Last month, a story about a medieval woman with lapis lazuli in her teeth hit the headlines. It sounds bizarre but actually makes a lot of sense – researchers examined the tartar on the teeth from her skeleton and found the precious stone, which they theorise was present because the woman was a manuscript illustrator. Lapis lazuli was used in making ink, and the woman may have either breathed the pigment in, or else licked her brush while in the process of painting.
This is pretty cool, I hear you say. But this incredible discovery isn’t even (in my opinion) the best part – it has the potential to change the course of medieval studies and rewrite history, as it has traditionally been thought that medieval manuscripts were the domain of male monks.
This ground-breaking finding was made possible by a great deal of interdisciplinary research, the result of collaboration between a range of specialists in science, archaeology, and medieval history. And this isn’t the only recent discovery made in the field of medieval history that was facilitated by a coming-together of the arts and sciences. Thanks to multispectral imaging, a scientist at the British Library is now making previously illegible, hidden portions of manuscripts available to be read and studied by medieval historians (such as this previously unreadable, erased portion of a 9th-century manuscript, https://blogs.bl.uk/digitisedmanuscripts/2019/02/new-records-of-slavery-from-anglo-saxon-cornwall.html).
Perhaps most remarkable finding facilitated by interdisciplinary study recently was the discovery of a new species of bacteria found in the soil of a churchyard in Northern Ireland, thanks to folklore that tells of a ‘healing grave’ (for more see here – https://www.bbc.co.uk/news/uk-northern-ireland-46651702). This has the potential to change the course of medicine, tackling the overuse of antibiotics through the creation of new ones, thanks to the antibodies found in the bacteria.
These are just examples from the worlds of history, folklore and medieval studies – there are thousands of crossovers between even the most unlikely subject pairings, and thousands more probably waiting to be discovered. For example, it’s becoming more and more clear that interdisciplinarity is key in the world of conservation, especially reintroduction, which relies on a strong relationship between social scientific and ecological research. I’m hoping to make a career out of interdisciplinary practice, collaborating with ecologists and biologists on such issues.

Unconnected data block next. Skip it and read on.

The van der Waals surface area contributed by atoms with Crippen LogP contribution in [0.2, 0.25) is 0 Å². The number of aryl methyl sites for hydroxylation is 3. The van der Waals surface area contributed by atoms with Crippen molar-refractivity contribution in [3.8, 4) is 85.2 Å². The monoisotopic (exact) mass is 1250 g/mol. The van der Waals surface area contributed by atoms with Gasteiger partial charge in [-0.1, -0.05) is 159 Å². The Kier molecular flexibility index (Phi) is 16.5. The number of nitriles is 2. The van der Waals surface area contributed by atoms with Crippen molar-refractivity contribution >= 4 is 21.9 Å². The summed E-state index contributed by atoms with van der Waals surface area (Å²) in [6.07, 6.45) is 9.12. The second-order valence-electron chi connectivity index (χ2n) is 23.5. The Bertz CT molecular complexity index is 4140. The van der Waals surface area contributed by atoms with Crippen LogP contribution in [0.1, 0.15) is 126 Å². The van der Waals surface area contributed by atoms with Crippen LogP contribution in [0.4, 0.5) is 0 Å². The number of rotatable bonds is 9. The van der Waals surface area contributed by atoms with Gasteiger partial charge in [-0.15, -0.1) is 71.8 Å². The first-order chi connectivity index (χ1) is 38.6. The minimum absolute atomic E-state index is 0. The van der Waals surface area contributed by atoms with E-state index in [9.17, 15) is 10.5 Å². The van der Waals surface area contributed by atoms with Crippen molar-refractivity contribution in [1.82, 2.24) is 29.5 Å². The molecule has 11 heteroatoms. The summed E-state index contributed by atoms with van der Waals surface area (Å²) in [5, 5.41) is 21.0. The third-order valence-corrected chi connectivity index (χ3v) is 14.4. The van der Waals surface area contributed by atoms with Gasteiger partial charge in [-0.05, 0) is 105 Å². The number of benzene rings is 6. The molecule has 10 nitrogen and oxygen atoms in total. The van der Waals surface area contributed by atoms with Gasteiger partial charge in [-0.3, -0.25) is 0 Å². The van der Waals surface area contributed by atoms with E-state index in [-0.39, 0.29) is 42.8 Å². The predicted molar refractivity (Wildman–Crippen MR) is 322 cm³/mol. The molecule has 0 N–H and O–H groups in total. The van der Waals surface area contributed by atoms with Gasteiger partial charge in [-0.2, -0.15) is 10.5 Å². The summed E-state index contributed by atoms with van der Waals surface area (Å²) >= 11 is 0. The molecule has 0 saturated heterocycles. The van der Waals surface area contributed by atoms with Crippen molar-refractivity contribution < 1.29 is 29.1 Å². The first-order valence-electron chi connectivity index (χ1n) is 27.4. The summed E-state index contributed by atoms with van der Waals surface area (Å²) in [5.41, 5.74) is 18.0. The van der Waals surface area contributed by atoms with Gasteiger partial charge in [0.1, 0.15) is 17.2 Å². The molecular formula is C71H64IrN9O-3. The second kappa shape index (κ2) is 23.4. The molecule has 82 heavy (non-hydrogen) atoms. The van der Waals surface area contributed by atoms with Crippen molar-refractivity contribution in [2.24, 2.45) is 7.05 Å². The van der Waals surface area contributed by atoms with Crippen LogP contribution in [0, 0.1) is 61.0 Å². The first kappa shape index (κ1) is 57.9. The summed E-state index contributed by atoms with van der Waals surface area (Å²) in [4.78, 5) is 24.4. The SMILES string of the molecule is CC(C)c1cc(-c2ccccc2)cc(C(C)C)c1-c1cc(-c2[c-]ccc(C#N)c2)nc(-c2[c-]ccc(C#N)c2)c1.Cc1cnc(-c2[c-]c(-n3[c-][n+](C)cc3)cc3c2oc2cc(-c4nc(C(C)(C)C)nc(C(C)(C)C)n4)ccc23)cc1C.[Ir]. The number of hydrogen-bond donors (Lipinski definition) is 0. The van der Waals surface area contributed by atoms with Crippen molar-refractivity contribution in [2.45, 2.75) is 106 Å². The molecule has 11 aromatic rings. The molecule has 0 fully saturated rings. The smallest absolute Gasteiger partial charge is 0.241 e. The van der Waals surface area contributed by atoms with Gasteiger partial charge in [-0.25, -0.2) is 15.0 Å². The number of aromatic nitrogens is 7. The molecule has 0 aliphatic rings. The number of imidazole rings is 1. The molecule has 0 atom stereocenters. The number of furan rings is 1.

It’s a long-standing tradition in my group of friends (fellow Masters and PhD students), to ridicule each other about the nature of one another’s research. One of my closest friends is a PhD student in chemistry, and we like to have faux-arguments about whose research is more worthwhile. His research is ‘sticking things on silicon’ to me, and mine to him is just all about Beowulf (the only Old English poem he’s heard of). But it’s not a case of whose work is better – arguably we could all help each other’s work in some way or another, even make incredible discoveries, by collaborating (case in point: that same friend kindly offered to take some photos for me for this blog – which are a lot better than I could do myself!). It also helps to widen our horizons and social networks, gain skills in other types of research, and broaden our creative and academic outlets.
Often, ‘interdisciplinarity’ feels like one of those buzzwords that you have to put in funding applications, that doesn’t really seem to have any meaning. It’s something that you throw in to try and convince readers of the wide applicability of your research. But this isn’t what interdisciplinarity really is – it’s not about spreading yourself thin trying to cover as many bases as possible, it’s about experts in different fields coming together, helping each other, making discoveries, and facilitating change based on the relationship between their fields. It’s a vital component of 21st century academia.
Yet the lapis lazuli in the medieval woman’s teeth also shows that interdisciplinarity is centuries old. Manuscripts were themselves interdisciplinary efforts between artists, scribes, and the people (you might say scientists) who created the parchment and ink. It just goes to show that when collaborating and combining our skill-sets we can produce incredible things, some of which might be enjoyed and studied for centuries to come.
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